Damon Armagost probably thought he had a pretty good scam going. He had printed up some fake $100 bills from an image he downloaded off the internet. He was then using this counterfeit money to pay for lap dances at a strip club. He must have thought the strippers would never notice the money was fake. Unfortunately for him, they did and alerted the police, who arrested Armagost and charged him with manufacturing and passing counterfeit currency. Carl Sifakis, in his book Hoaxes and Scams, reports on a similar scam called "tishing a lady." It involves paying a prostitute with tissue paper instead…
Fake Lottery Winner Disappears
Posted by The Curator on Mon Aug 20, 2007
Fergus Frater told everyone he had won the Euro lottery jackpot. His son was so pleased, believing that his dad would cut him in on a share of the winnings, that he quit his job. Frater's sister also looked forward to getting some of the money. But then the REAL winner of the lottery stepped forward with the winning ticket, and Fergus promptly did a runner, skipping town to avoid the wrath of his relatives. Pretending to win the lottery is, of course, not a new hoax. Our own Cranky Media Guy has done it before. But what I find odd is that Fergus made his own family the primary victims of the hoax. His…
Categories: Business/Finance Comments (2)
Best of the forum - 17th August 07
Posted by Boo on Fri Aug 17, 2007
Well, after my holiday, my laptop went down, and it's only this week that I'm back online. I do extend my apologies for the lack of 'Best of the Forum' posts for the last few weeks. Receive the Holy Oil! (Transfrmr) Forum member Transfrmr found a rather... interesting advertisement in a local free newspaper. The advertisement (see above link) shows the text: "I heard voices calling my name but saw nobody. Sometimes the voices told me to throw myself under a car. To top it off I also suffered with terrible nightmares...I had no peace at all! I did a chain of Prayer,…
Office Prankster
Posted by The Curator on Thu Aug 09, 2007
C.P. Smith, an editor at the Orange County Register, has accepted a buyout and will soon be leaving his job. And during his final days at work he's decided to become a prankster. After all, what can management do? Fire him? When interviews are being filmed in the paper's offices, he becomes "loud, disruptive, and performs antics for the camera." Here's one of his antics, as described by the KOCE-TV news director: During an interview, which will air tonight, with Register reporter John Gittelsohn another…
Categories: Business/Finance, Pranks Comments (5)
Sale of Fake Manure on the Rise
Posted by The Curator on Fri Aug 03, 2007
I found this news story from India intriguing: Farmers in and around Ooty have expressed concern over the sale of fake organic manure in some fertilizer shops and also by some private parties involved in the fertilizer trade. KN Bhudhi, a farmer of Nanjanad village near here said, "Some fertilizer traders from Thiruchengode area came to our village and sold organic manure. I bought it with the hope that it would enhance yielding capacity. I spent Rs 36,000 to purchase that manure, but it failed to give desired results. This happened with other farmers also." So, correct me if I'm wrong, but…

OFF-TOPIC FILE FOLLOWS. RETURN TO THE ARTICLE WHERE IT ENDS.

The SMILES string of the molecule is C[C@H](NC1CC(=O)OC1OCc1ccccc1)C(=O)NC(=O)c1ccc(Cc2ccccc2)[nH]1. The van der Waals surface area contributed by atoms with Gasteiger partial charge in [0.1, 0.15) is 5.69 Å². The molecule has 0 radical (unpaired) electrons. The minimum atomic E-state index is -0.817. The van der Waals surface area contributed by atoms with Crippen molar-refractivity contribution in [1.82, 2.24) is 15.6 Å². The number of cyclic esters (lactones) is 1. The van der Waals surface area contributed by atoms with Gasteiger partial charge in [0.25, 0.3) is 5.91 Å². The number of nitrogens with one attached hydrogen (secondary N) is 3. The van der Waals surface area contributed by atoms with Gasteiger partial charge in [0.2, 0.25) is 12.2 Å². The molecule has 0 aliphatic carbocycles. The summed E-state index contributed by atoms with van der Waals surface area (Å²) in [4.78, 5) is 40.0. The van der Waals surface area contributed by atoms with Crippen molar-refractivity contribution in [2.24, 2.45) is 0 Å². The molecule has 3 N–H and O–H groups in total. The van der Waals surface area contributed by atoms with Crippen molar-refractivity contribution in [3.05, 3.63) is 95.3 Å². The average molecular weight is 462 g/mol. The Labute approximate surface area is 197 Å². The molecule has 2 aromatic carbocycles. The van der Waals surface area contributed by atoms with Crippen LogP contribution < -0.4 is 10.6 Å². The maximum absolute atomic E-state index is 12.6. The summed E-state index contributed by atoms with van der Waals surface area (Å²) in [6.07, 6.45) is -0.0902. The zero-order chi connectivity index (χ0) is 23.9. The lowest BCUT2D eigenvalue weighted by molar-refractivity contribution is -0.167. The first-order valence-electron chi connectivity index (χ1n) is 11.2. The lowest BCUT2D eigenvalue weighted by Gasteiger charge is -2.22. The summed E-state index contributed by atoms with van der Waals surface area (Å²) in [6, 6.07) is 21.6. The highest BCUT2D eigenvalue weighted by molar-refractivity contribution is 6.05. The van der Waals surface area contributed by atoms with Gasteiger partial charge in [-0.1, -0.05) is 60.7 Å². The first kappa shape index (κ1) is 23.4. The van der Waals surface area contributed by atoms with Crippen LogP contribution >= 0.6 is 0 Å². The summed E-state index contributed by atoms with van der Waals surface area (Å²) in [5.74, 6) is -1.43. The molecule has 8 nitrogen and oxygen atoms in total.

Categories: Business/Finance Comments (8)
Rent a Pet
Posted by The Curator on Mon Jul 30, 2007
FlexPetz is a San Diego-based company that allows people to rent out dogs by the day. So if you want to be able to take a dog to the beach on the weekend, but you don't have time to care for it during the week, this is the service for you. Marlena Cervantes, the founder of the company, doesn't like the term "rent-a-pet," according to this AP article. Instead, she likes to think of what she's offering as "shared pet ownership." The service is quite pricey, but it's doubtless cheaper than caring for a dog yourself for its entire life.
Categories: Animals, Business/Finance Comments (17)
A “faster Internet” scam/hoax
Posted by Cranky Media Guy on Mon Jul 02, 2007
So, this guy tells people he has a "revolutionary" technology that speeds up downloading from the Internet by a factor of maybe a hundred times or more. With it, you can download a full-length movie in seconds. He's had meetings with the President and vice-President about it and is working on ways to use it to beef up national security. Who wouldn't invest in a thing like that? He even wheedles money out of his relatives and his wife's family. OK, you can see where this is going, right? The thing's a fake, a phony, a fraud. To be honest, I kind of hesitate to post stories like this since this site concerns itself with hoaxes; this,…
Heir Hunters
Posted by The Curator on Wed Jun 20, 2007
I receive a lot of email from people I've never heard of telling me that I've won a lottery, have inherited a small fortune, or have otherwise been selected to receive a large amount of cash. Just this morning, for instance, I found out that I had won the "Irish National Lottery" and that the "Ecobank/United Nations Scam Victims Compensation Fund" had decided to pay me $100,000. The money just keeps pouring in. Typically I delete these emails without a second thought, recognizing them to be the scams that they are. But it's exactly this kind of skepticism that makes life hard for those who have the job of informing people that they've inherited money from a…
Categories: Business/Finance Comments (23)